We are getting to the end of 2017, and it's time to reflect on whether the near-36% rise in Ingersoll-Rand Plc's (NYSE:IR) stock price means the stock is overvalued or not. I would argue that, despite the strong rise, the stock still looks like a good value. Ingersoll-Rand faces some headwinds in 2017, but management has executed well this year in positioning the company for long-term growth. Here's how and why.
Ingersoll-Rand's bipolar year
As you can see in the chart above, it's been a good year for the Heating, Ventilation, and Air-Conditioning industry, particularly in the US. Lennox International's (NYSE:LII) core strength is in the residential market (revenue up 11% in the third-quarter), while its commercial market revenue increased 2% in the same period. Meanwhile, Johnson Controls International Plc's (NYSE:JCI) secured building efficiency segment orders grew 6% in its recent fourth-quarter, with North America product orders up 7%.
These industry trends have played out at Ingersoll-Rand as well, which is a commercial HVAC-focused company generating around two-thirds of its revenue in North America.
On the other hand, its motley collection of industrial business have seen revenue trending in the other direction. As you can see below, the climate segment has propped up total growth this year.
That said, what can investors expect going into 2017, and is the stock still a good value? I have five positive things and two negatives to look out for.
Climate margin improving, industrial flattening
First, climate margin expansion (see chart below) has been excellent as Ingersoll-Rand continues to catch up to the kinds of margins generated by peers like Lennox and Johnson Controls.
Second, CEO Mike Lamach sees the company's industrial markets as "flattening" with "easier comps coming into 2017," and believes the segment's margin has bottomed out and will improve in 2017. As you can see, the segment's margin has sequentially improved in the last two quarters.
Less cyclical revenues
Third, the company's North American commercial HVAC business is not as cyclically aligned as you might think. In fact, 50% of it is aftermarket. Of the remaining 50% equipment revenue, 65% to 70% of it is replacement. In other words, only 18% of North American commercial HVAC revenue is for new construction.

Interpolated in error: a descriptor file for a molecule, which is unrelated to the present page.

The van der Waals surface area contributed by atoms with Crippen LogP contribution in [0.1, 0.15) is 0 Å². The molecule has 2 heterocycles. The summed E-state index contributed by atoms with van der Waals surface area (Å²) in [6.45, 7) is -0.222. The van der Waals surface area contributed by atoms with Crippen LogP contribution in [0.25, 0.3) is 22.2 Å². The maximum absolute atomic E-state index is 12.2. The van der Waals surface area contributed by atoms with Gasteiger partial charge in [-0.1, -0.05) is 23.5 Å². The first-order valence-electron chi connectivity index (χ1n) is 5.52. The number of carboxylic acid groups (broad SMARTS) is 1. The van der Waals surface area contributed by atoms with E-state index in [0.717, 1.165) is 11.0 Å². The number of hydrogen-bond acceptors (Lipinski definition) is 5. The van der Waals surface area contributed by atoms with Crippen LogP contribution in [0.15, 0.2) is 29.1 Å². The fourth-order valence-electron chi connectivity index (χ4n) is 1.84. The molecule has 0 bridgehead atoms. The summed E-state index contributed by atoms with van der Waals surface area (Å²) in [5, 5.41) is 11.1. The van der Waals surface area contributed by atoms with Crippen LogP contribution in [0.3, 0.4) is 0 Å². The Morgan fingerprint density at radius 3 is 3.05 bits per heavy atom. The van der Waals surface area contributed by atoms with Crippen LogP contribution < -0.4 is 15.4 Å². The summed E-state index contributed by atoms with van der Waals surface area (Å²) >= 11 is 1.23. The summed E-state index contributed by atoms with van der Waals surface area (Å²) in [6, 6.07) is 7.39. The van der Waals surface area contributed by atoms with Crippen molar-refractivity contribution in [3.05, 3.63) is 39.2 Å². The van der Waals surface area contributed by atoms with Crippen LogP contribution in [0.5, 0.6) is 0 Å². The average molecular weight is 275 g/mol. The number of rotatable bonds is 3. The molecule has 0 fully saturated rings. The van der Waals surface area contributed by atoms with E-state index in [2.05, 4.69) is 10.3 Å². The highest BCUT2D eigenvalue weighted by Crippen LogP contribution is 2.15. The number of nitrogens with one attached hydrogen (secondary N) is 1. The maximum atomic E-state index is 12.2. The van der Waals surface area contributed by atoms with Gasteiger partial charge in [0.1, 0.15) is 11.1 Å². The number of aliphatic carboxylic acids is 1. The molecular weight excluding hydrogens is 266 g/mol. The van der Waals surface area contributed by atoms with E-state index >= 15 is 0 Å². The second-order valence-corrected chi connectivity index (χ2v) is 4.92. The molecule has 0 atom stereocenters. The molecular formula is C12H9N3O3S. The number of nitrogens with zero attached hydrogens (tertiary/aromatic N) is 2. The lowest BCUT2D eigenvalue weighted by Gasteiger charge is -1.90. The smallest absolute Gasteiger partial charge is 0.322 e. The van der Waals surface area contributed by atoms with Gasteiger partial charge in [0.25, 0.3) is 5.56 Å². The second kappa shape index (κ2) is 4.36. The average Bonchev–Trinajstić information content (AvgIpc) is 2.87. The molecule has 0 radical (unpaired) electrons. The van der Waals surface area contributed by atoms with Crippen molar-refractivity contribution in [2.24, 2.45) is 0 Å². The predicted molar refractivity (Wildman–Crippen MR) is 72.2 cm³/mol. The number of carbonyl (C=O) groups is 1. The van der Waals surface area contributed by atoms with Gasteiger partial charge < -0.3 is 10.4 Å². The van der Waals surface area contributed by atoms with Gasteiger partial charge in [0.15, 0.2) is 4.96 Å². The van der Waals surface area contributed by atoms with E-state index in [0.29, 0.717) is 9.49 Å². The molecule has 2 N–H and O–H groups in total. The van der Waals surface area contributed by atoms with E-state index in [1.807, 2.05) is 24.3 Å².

Excellent execution and compelling valuation
Fourth, management's execution on margins within the climate segment has been excellent: the segment has more than made up for disappointing industrial results, and has led to significant increases in full-year 2016 EPS and free-cash flow. For example, management started the fiscal year forecasting adjusted EPS in the range of $3.80 to $4, but as of the third-quarter management now expects $4.17 to $4.22.
In addition, full-year free-cash flow is now forecast to be $1.3 billion from an estimate range of $950 million to $1 billion at the start of the year.
Fifth, the execution clearly makes the stock a value pick in its peer group. By my calculation, its Enterprise Value (market cap plus net debt) to free-cash flow multiple for 2016 is 16.9 times. As you can see below, that's relatively cheap, and going forward CFO Susan Carter plans for free-cash flow growth to equate to Earnings Before Interest and Taxes (EBIT) growth.
Unfortunately, Ingersoll-Rand faces a tricky year with its Thermo King transport refrigeration sales in 2017 (see first chart above). Lamach expects a "20% decline in trailers next year," and Thermo King will be challenged to grow operating income next year.
Indeed, analysts have Ingersoll-Rand growing EPS by just 6.4% in 2017 to $4.47, so it's not going to look like a high-growth stock next year, despite the underlying improvements.
A stock to buy?
On balance, I think so. Next year won't be great, but there is no reason why the company can't accelerate growth in the future particularly, when the cycle turns for Thermo King. Furthermore, any potential upturn in the industrial segment will lead to operational leverage, which could see lead to some upside surprise.
It's not the sexiest stock you will ever hold, but there is nothing wrong in a cash-generating company which is expanding margin while exceeding expectations. Throw in a useful 2.1% dividend and the stock remains attractive at these levels.
Lee Samaha has no position in any stocks mentioned. The Motley Fool owns shares of Johnson Controls. The Motley Fool is short Johnson Controls. Try any of our Foolish newsletter services free for 30 days. We Fools may not all hold the same opinions, but we all believe that considering a diverse range of insights makes us better investors. The Motley Fool has a disclosure policy.